Mr. Turner (directed by English filmmaker Mike Leigh) details the life of British painter J.M.W. Turner, who lived between the years of 1775 and 1851. According to my research, he is considered a part of the Romantic movement, although much of his work is now considered a prelude to the Impressionist movement, and some of his works are even considered to be very early examples of Abstract art. Much of his work is shown in the film, and, for those interested, some of these very same paintings can be viewed at Boston’s Museum of Fine Art.
This film is not really about Turner’s painting, but rather the man himself. The film looks at the contrast between the man’s absolutely beautiful work and his distinctly less appealing personal life. Mr. Turner was a very eccentric and controversial figure in the British art establishment, and as such had few friends and close relationships. His life was often filled with hardship, and he suffered from frequent bouts of depression.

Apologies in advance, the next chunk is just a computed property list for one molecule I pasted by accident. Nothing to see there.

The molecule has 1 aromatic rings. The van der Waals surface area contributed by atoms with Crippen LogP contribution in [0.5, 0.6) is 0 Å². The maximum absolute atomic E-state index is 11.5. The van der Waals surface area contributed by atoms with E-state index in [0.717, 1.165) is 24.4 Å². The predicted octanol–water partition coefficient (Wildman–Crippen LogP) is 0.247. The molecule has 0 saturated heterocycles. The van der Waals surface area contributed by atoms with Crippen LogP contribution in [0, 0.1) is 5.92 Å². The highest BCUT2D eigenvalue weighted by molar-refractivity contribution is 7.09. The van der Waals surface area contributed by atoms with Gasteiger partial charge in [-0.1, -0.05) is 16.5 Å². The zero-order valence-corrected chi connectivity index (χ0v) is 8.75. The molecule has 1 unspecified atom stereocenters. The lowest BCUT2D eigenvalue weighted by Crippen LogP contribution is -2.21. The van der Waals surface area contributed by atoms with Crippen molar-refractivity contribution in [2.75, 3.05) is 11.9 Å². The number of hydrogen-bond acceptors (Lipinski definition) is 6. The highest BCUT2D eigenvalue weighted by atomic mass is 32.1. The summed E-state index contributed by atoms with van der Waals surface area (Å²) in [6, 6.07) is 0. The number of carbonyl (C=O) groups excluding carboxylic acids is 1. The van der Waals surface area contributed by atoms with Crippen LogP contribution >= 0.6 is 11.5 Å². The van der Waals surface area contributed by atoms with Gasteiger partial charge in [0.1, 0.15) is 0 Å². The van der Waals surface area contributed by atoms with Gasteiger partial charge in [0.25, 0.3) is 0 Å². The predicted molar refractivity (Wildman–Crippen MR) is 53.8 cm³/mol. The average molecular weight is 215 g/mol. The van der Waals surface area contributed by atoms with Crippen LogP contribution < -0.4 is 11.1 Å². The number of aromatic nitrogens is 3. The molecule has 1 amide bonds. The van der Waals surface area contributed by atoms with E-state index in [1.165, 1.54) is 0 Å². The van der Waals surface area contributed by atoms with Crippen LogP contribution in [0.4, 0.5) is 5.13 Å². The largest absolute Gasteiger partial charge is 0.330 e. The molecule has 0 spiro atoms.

Turner is played by English actor Timothy Spall, who is by far the highlight of the film. His performance is often quite subdued, keeping with the film’s somber and introspective tone. His portrayal of Mr. Turner is gruff and unafraid to rub people the wrong way. But he is also acutely emotionally vulnerable, and the film focuses on the contrast between that vulnerability and the joy he receives from painting. He plays the sort of tortured genius persona of Mr. Turner very well; the man was in many ways far ahead of his time. Timothy Spall’s performance was extremely well-received at the Cannes Film Festival, where he won the Best Actor Award.
While I cannot say that I enjoyed the film as much as the distinguished gentlemen at Cannes, Timothy Spalding’s performance as Turner is a joy to watch. If you enjoy watching a master actor at work or have any interest in the world of art, then Mr. Turner is a refreshing alternative to the frequently bombastic and grandiose blockbusters that tend to be released at this late time of the year.